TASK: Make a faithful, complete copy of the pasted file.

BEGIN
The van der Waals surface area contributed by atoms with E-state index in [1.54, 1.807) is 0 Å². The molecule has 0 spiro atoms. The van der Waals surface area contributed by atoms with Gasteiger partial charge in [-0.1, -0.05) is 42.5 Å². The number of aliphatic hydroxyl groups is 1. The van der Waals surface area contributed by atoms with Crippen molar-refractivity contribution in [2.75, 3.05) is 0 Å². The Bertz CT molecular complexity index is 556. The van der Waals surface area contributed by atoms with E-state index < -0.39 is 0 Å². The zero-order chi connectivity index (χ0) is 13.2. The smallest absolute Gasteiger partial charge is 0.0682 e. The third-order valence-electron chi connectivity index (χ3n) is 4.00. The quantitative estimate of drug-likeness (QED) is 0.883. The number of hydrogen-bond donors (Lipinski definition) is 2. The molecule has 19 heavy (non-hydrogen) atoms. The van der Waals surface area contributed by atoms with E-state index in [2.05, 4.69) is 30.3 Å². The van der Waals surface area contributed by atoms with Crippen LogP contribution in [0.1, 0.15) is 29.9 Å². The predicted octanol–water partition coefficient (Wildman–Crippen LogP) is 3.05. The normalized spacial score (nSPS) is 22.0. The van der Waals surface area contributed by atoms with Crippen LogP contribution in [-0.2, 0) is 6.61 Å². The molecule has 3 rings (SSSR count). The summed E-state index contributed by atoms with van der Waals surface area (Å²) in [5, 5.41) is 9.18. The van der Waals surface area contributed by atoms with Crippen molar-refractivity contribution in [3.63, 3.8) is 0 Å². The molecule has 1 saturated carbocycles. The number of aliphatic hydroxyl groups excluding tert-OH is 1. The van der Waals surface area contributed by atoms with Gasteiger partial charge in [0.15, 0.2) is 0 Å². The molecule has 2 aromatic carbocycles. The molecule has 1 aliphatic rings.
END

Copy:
The van der Waals surface area contributed by atoms with E-state index in [1.54, 1.807) is 0 Å². The molecule has 0 spiro atoms. The van der Waals surface area contributed by atoms with Gasteiger partial charge in [-0.1, -0.05) is 42.5 Å². The number of aliphatic hydroxyl groups is 1. The van der Waals surface area contributed by atoms with Crippen molar-refractivity contribution in [2.75, 3.05) is 0 Å². The Bertz CT molecular complexity index is 556. The van der Waals surface area contributed by atoms with E-state index < -0.39 is 0 Å². The zero-order chi connectivity index (χ0) is 13.2. The smallest absolute Gasteiger partial charge is 0.0682 e. The third-order valence-electron chi connectivity index (χ3n) is 4.00. The quantitative estimate of drug-likeness (QED) is 0.883. The number of hydrogen-bond donors (Lipinski definition) is 2. The molecule has 19 heavy (non-hydrogen) atoms. The van der Waals surface area contributed by atoms with E-state index in [2.05, 4.69) is 30.3 Å². The van der Waals surface area contributed by atoms with Crippen LogP contribution in [0.1, 0.15) is 29.9 Å². The predicted octanol–water partition coefficient (Wildman–Crippen LogP) is 3.05. The normalized spacial score (nSPS) is 22.0. The van der Waals surface area contributed by atoms with Crippen LogP contribution in [-0.2, 0) is 6.61 Å². The molecule has 3 rings (SSSR count). The summed E-state index contributed by atoms with van der Waals surface area (Å²) in [5, 5.41) is 9.18. The van der Waals surface area contributed by atoms with Crippen molar-refractivity contribution in [3.63, 3.8) is 0 Å². The molecule has 1 saturated carbocycles. The number of aliphatic hydroxyl groups excluding tert-OH is 1. The van der Waals surface area contributed by atoms with Gasteiger partial charge in [0.15, 0.2) is 0 Å². The molecule has 2 aromatic carbocycles. The molecule has 1 aliphatic rings.